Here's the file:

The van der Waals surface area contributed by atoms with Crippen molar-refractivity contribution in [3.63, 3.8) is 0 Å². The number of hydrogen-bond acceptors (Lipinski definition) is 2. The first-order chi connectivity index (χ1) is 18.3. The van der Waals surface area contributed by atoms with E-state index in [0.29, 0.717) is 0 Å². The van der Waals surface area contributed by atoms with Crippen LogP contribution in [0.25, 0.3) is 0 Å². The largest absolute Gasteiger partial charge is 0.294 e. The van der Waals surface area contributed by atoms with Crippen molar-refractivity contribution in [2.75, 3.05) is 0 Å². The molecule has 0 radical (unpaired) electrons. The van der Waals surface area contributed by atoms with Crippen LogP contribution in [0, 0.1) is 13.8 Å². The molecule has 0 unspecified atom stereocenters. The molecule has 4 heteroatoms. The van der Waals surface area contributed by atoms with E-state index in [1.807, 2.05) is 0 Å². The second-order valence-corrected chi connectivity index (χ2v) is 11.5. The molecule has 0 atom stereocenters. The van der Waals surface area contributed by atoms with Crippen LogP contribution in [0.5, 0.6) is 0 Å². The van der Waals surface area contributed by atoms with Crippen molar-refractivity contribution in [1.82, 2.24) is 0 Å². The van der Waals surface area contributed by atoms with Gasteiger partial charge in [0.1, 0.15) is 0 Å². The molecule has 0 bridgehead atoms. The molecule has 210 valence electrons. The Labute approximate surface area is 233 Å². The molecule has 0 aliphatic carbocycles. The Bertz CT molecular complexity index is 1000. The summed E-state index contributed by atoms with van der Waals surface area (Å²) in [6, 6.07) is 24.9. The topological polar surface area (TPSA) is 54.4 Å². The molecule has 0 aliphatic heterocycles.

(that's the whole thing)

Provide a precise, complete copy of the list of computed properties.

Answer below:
The van der Waals surface area contributed by atoms with Crippen molar-refractivity contribution in [3.63, 3.8) is 0 Å². The number of hydrogen-bond acceptors (Lipinski definition) is 2. The first-order chi connectivity index (χ1) is 18.3. The van der Waals surface area contributed by atoms with E-state index in [0.29, 0.717) is 0 Å². The van der Waals surface area contributed by atoms with Crippen LogP contribution in [0.25, 0.3) is 0 Å². The largest absolute Gasteiger partial charge is 0.294 e. The van der Waals surface area contributed by atoms with Crippen molar-refractivity contribution in [2.75, 3.05) is 0 Å². The molecule has 0 radical (unpaired) electrons. The van der Waals surface area contributed by atoms with Crippen LogP contribution in [0, 0.1) is 13.8 Å². The molecule has 0 unspecified atom stereocenters. The molecule has 4 heteroatoms. The van der Waals surface area contributed by atoms with E-state index in [1.807, 2.05) is 0 Å². The second-order valence-corrected chi connectivity index (χ2v) is 11.5. The molecule has 0 atom stereocenters. The van der Waals surface area contributed by atoms with Crippen LogP contribution in [0.5, 0.6) is 0 Å². The van der Waals surface area contributed by atoms with Crippen molar-refractivity contribution in [1.82, 2.24) is 0 Å². The van der Waals surface area contributed by atoms with Gasteiger partial charge in [0.1, 0.15) is 0 Å². The molecule has 0 bridgehead atoms. The molecule has 210 valence electrons. The Labute approximate surface area is 233 Å². The molecule has 0 aliphatic carbocycles. The Bertz CT molecular complexity index is 1000. The summed E-state index contributed by atoms with van der Waals surface area (Å²) in [6, 6.07) is 24.9. The topological polar surface area (TPSA) is 54.4 Å². The molecule has 0 aliphatic heterocycles.